WaPo Explains How to Ensure Your Toddler Is Sufficiently Woke—in Case You Were Wondering

Vanessa Carr, right, and Blazen Haven singalong with children 'The Hokey Pokey,' during Drag Queen Story Time at the Alvar Library in New Orleans on Saturday, Aug. 25, 2018. (Scott Threlkeld/The Advocate via AP)

Because shoving racial narratives down our children’s throats the minute public schools get their hands on them isn’t enough, The Washington Post wants you to know your toddlers can be appropriately woke before they go to kindergarten. An entire industry is emerging to tutor your children in social justice religion before they can talk. Books, tools, and even online programs will make sure your little cherubs know precisely where they fit in the intersectional pyramid and introduce them to the concept of gender at the same time they figure out that mom and dad are different.


The authors of the WaPo article seem to think that parents are wondering when to talk to their children about social justice. The good news is that “experts,” in theories with no underlying data to support them, have all kinds of tools for you. According to the article, there is a music program that confuses them about gender and drag queen story hour is now going to be a television show. Consider yourself warned.

The truly stunning part of this article is there is not a single mention of any objections to these types of ideas. According to the article, exposing young children to the adult complexities of gender ideology and the neo-racist ideas of Ibram X. Kendi is a universal good. Watching a man with a beard in a sequined dress read books on television will automatically make them better people in the authors’ minds. In truth, it would be terribly confusing.

To emphasize the point, they quote a Toronto-based television writer, Nicole Stamp—clearly an expert in writing television shows and a self-appointed educator: “Teaching children to have an equity mindset and strive for justice is giving them a crucial skill that will help them through life.”

Loosely translated, she wants to create little communists with her curated boxes of toys, books, and curricula that teach children as young as two to “dismantle bias.” At two, children can’t even understand the concept of sharing. A fundamental aim at that age is potty training, not anti-racist drivel. Toddlers are gloriously selfish little creatures concerned chiefly with their comfort and needs. Anyone who has ever raised one knows this. The goal is teaching them basic manners, to restrain their basest instincts, and that behavior has consequences.


Stamp seems to be under the impression that diversity is not present in children’s programming. From Sesame Street to Nickelodeon, nothing could be further from the truth. Two psychology professors from Skidmore want you to know that children develop implicit bias as early as three months of age, and by four, they categorize and develop stereotypes. Newsflash: sorting and making assumptions are how children make order out of chaos. The constructs they put the world in also shift with more experience.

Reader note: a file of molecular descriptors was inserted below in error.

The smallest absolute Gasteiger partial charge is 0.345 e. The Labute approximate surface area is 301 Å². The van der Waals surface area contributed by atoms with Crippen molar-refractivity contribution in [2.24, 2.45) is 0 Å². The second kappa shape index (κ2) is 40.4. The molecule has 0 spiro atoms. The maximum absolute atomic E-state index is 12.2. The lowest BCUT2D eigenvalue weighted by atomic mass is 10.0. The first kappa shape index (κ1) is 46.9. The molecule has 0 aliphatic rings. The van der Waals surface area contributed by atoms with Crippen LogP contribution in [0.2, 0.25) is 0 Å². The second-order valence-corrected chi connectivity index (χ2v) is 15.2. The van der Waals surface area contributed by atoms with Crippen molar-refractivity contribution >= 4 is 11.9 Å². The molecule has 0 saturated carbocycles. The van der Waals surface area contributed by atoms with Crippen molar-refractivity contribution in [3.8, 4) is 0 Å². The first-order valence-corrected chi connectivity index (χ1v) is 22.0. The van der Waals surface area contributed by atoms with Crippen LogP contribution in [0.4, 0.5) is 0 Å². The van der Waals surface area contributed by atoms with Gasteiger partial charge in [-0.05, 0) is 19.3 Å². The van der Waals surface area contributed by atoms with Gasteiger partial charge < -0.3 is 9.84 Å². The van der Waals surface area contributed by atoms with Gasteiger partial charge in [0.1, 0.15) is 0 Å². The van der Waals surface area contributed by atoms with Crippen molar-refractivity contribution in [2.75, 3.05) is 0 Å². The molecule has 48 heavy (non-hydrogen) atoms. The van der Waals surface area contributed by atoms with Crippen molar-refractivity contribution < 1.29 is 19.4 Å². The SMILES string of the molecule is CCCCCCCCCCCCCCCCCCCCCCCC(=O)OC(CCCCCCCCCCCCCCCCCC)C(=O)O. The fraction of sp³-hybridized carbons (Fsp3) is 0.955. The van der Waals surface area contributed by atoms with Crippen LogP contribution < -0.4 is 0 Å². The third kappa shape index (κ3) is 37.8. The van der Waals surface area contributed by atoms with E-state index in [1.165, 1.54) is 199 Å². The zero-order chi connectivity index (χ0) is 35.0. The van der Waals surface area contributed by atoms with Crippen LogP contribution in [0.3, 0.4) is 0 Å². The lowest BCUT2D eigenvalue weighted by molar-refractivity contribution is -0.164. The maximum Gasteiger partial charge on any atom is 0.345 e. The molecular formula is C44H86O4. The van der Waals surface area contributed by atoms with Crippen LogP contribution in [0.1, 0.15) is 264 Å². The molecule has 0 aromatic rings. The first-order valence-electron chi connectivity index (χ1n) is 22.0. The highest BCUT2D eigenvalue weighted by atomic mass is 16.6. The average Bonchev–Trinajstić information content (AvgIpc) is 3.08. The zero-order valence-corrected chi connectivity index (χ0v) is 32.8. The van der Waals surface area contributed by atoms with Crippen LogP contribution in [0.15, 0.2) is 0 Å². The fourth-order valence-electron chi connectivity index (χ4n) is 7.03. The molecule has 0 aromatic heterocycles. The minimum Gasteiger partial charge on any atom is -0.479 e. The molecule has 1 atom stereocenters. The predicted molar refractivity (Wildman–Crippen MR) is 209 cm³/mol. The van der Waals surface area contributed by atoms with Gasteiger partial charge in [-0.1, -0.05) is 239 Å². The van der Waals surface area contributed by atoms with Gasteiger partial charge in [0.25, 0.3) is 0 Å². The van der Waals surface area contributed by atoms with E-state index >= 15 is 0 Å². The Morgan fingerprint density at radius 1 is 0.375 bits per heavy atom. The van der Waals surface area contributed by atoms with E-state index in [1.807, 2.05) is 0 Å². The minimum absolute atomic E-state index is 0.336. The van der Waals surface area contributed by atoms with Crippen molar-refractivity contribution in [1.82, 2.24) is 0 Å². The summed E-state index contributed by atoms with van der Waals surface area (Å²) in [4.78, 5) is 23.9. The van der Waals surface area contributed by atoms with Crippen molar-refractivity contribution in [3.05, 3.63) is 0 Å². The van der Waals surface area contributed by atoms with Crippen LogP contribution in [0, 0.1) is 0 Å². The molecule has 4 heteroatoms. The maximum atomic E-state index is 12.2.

Implicit bias predicts nothing, even though training people about it is a multi-million-dollar industry. It is not even clear how you would test that in a child who is so young that lifting his head and chest off the floor is a big deal. Children have a bias for people they know and are just beginning to recognize them from a distance. A recent study of over 80,000 adults found:

Researchers from the University of Wisconsin at Madison, Harvard, and the University of Virginia examined 499 studies over 20 years involving 80,859 participants that used the IAT and other, similar measures. They discovered two things: One is that the correlation between implicit bias and discriminatory behavior appears weaker than previously thought. They also conclude that there is very little evidence that changes in implicit bias have anything to do with changes in a person’s behavior. These findings, they write, “produce a challenge for this area of research.”


Yet, the “experts” interviewed by the Post want you to address implicit bias in toddlers. There are flashcards and games to help children “engage with race throughout their lives.” Critical race theory is already causing problems among adults who question its effects on older children. The idea that we need to begin teaching these concepts to toddlers is pure insanity.

How about we teach them colors, letters, and numbers, then ensure they know that every life is precious and we don’t judge people by the way they look? And relegate drag queen story hour to the dustbin of history and stop exposing children to sexualized behavior? At some point, your toddler will make you want to melt into the floor with their observations made in public with their outside voice. Those are legitimate teachable moments parents should take advantage of, rather than inundating them with the intersectional theory that places them into a box based on the most uninteresting thing about them—the color of their skin.


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